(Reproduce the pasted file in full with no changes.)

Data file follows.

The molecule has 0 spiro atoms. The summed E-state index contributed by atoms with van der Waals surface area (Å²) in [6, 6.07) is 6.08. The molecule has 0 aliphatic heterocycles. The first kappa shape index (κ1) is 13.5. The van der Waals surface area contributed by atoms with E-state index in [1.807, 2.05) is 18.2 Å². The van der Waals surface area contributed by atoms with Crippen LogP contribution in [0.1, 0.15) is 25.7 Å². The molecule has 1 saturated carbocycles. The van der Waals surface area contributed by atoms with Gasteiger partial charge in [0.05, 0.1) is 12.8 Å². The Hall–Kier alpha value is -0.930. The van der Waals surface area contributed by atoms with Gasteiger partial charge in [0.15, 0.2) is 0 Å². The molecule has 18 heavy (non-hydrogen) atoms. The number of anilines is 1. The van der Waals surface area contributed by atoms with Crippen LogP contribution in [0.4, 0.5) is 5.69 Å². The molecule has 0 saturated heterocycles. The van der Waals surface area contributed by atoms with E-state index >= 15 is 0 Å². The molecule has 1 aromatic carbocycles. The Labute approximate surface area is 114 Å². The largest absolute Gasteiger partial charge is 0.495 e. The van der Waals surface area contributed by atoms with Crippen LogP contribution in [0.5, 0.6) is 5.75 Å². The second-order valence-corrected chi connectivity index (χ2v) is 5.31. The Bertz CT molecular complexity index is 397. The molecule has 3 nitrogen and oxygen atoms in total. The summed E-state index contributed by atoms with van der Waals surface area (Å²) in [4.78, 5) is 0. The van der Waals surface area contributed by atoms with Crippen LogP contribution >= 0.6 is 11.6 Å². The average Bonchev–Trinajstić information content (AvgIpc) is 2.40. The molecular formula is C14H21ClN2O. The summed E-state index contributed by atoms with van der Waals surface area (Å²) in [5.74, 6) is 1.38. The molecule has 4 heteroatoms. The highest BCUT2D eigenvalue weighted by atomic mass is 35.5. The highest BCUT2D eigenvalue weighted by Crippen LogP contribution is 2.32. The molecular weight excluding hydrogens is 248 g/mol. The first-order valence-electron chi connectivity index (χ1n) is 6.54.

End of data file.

The molecule has 0 spiro atoms. The summed E-state index contributed by atoms with van der Waals surface area (Å²) in [6, 6.07) is 6.08. The molecule has 0 aliphatic heterocycles. The first kappa shape index (κ1) is 13.5. The van der Waals surface area contributed by atoms with E-state index in [1.807, 2.05) is 18.2 Å². The van der Waals surface area contributed by atoms with Crippen LogP contribution in [0.1, 0.15) is 25.7 Å². The molecule has 1 saturated carbocycles. The van der Waals surface area contributed by atoms with Gasteiger partial charge in [0.05, 0.1) is 12.8 Å². The Hall–Kier alpha value is -0.930. The van der Waals surface area contributed by atoms with Gasteiger partial charge in [0.15, 0.2) is 0 Å². The molecule has 18 heavy (non-hydrogen) atoms. The number of anilines is 1. The van der Waals surface area contributed by atoms with Crippen LogP contribution in [0.4, 0.5) is 5.69 Å². The molecule has 0 saturated heterocycles. The van der Waals surface area contributed by atoms with E-state index >= 15 is 0 Å². The molecule has 1 aromatic carbocycles. The Labute approximate surface area is 114 Å². The largest absolute Gasteiger partial charge is 0.495 e. The van der Waals surface area contributed by atoms with Crippen LogP contribution in [0.5, 0.6) is 5.75 Å². The second-order valence-corrected chi connectivity index (χ2v) is 5.31. The Bertz CT molecular complexity index is 397. The molecule has 3 nitrogen and oxygen atoms in total. The summed E-state index contributed by atoms with van der Waals surface area (Å²) in [4.78, 5) is 0. The van der Waals surface area contributed by atoms with Crippen LogP contribution >= 0.6 is 11.6 Å². The average Bonchev–Trinajstić information content (AvgIpc) is 2.40. The molecular formula is C14H21ClN2O. The summed E-state index contributed by atoms with van der Waals surface area (Å²) in [5.74, 6) is 1.38. The molecule has 4 heteroatoms. The highest BCUT2D eigenvalue weighted by atomic mass is 35.5. The highest BCUT2D eigenvalue weighted by Crippen LogP contribution is 2.32. The molecular weight excluding hydrogens is 248 g/mol. The first-order valence-electron chi connectivity index (χ1n) is 6.54.